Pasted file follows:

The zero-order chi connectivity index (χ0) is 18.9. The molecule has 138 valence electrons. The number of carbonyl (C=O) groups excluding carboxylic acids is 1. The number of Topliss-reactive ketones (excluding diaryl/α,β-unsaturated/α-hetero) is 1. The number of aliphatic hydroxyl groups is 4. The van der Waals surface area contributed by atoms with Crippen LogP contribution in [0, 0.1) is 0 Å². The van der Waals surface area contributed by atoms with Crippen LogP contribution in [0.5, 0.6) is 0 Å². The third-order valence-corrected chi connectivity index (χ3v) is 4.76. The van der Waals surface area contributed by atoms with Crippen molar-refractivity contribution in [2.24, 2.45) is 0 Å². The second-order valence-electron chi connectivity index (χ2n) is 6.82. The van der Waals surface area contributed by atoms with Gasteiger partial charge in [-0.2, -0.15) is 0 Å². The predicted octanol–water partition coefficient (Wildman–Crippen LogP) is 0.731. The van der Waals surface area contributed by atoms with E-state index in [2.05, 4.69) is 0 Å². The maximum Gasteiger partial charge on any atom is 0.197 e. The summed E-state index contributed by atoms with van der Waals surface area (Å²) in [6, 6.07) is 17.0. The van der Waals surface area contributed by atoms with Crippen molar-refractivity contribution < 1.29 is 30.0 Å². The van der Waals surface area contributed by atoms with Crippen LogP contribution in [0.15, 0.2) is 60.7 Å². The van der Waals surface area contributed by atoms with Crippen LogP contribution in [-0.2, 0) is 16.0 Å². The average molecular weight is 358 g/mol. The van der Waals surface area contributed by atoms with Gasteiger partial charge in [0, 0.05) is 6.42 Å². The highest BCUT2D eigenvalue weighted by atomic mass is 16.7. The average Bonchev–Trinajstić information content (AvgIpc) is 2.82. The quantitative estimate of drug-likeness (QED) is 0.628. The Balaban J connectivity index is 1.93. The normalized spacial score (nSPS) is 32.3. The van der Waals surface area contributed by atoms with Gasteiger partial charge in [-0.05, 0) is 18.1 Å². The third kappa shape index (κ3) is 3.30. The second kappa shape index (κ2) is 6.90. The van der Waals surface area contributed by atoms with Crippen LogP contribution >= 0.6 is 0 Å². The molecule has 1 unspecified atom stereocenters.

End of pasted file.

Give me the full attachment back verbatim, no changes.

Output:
The zero-order chi connectivity index (χ0) is 18.9. The molecule has 138 valence electrons. The number of carbonyl (C=O) groups excluding carboxylic acids is 1. The number of Topliss-reactive ketones (excluding diaryl/α,β-unsaturated/α-hetero) is 1. The number of aliphatic hydroxyl groups is 4. The van der Waals surface area contributed by atoms with Crippen LogP contribution in [0, 0.1) is 0 Å². The van der Waals surface area contributed by atoms with Crippen LogP contribution in [0.5, 0.6) is 0 Å². The third-order valence-corrected chi connectivity index (χ3v) is 4.76. The van der Waals surface area contributed by atoms with Crippen molar-refractivity contribution in [2.24, 2.45) is 0 Å². The second-order valence-electron chi connectivity index (χ2n) is 6.82. The van der Waals surface area contributed by atoms with Gasteiger partial charge in [-0.2, -0.15) is 0 Å². The predicted octanol–water partition coefficient (Wildman–Crippen LogP) is 0.731. The van der Waals surface area contributed by atoms with E-state index in [2.05, 4.69) is 0 Å². The maximum Gasteiger partial charge on any atom is 0.197 e. The summed E-state index contributed by atoms with van der Waals surface area (Å²) in [6, 6.07) is 17.0. The van der Waals surface area contributed by atoms with Crippen molar-refractivity contribution < 1.29 is 30.0 Å². The van der Waals surface area contributed by atoms with Crippen LogP contribution in [0.15, 0.2) is 60.7 Å². The van der Waals surface area contributed by atoms with Crippen LogP contribution in [-0.2, 0) is 16.0 Å². The average molecular weight is 358 g/mol. The van der Waals surface area contributed by atoms with Gasteiger partial charge in [0, 0.05) is 6.42 Å². The highest BCUT2D eigenvalue weighted by atomic mass is 16.7. The average Bonchev–Trinajstić information content (AvgIpc) is 2.82. The quantitative estimate of drug-likeness (QED) is 0.628. The Balaban J connectivity index is 1.93. The normalized spacial score (nSPS) is 32.3. The van der Waals surface area contributed by atoms with Gasteiger partial charge in [-0.05, 0) is 18.1 Å². The third kappa shape index (κ3) is 3.30. The second kappa shape index (κ2) is 6.90. The van der Waals surface area contributed by atoms with Crippen LogP contribution >= 0.6 is 0 Å². The molecule has 1 unspecified atom stereocenters.